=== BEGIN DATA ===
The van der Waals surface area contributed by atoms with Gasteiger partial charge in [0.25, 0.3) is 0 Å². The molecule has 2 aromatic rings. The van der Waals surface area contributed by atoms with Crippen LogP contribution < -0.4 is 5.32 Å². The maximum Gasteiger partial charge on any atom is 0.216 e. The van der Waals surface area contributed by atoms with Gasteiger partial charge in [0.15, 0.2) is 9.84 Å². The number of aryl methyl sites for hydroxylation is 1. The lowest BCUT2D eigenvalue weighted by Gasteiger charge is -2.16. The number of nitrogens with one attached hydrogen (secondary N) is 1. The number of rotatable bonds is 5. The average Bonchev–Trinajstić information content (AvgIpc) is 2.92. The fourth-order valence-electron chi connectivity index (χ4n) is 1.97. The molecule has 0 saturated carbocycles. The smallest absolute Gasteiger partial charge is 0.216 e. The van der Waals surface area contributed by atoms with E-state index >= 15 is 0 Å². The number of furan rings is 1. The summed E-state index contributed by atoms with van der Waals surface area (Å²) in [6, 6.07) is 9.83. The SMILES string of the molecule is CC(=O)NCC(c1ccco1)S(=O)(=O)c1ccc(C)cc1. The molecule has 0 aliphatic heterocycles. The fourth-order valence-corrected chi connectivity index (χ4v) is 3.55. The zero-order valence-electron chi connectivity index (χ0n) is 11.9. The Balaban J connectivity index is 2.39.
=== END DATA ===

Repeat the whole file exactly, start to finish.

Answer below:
The van der Waals surface area contributed by atoms with Gasteiger partial charge in [0.25, 0.3) is 0 Å². The molecule has 2 aromatic rings. The van der Waals surface area contributed by atoms with Crippen LogP contribution < -0.4 is 5.32 Å². The maximum Gasteiger partial charge on any atom is 0.216 e. The van der Waals surface area contributed by atoms with Gasteiger partial charge in [0.15, 0.2) is 9.84 Å². The number of aryl methyl sites for hydroxylation is 1. The lowest BCUT2D eigenvalue weighted by Gasteiger charge is -2.16. The number of nitrogens with one attached hydrogen (secondary N) is 1. The number of rotatable bonds is 5. The average Bonchev–Trinajstić information content (AvgIpc) is 2.92. The fourth-order valence-electron chi connectivity index (χ4n) is 1.97. The molecule has 0 saturated carbocycles. The smallest absolute Gasteiger partial charge is 0.216 e. The van der Waals surface area contributed by atoms with E-state index >= 15 is 0 Å². The number of furan rings is 1. The summed E-state index contributed by atoms with van der Waals surface area (Å²) in [6, 6.07) is 9.83. The SMILES string of the molecule is CC(=O)NCC(c1ccco1)S(=O)(=O)c1ccc(C)cc1. The molecule has 0 aliphatic heterocycles. The fourth-order valence-corrected chi connectivity index (χ4v) is 3.55. The zero-order valence-electron chi connectivity index (χ0n) is 11.9. The Balaban J connectivity index is 2.39.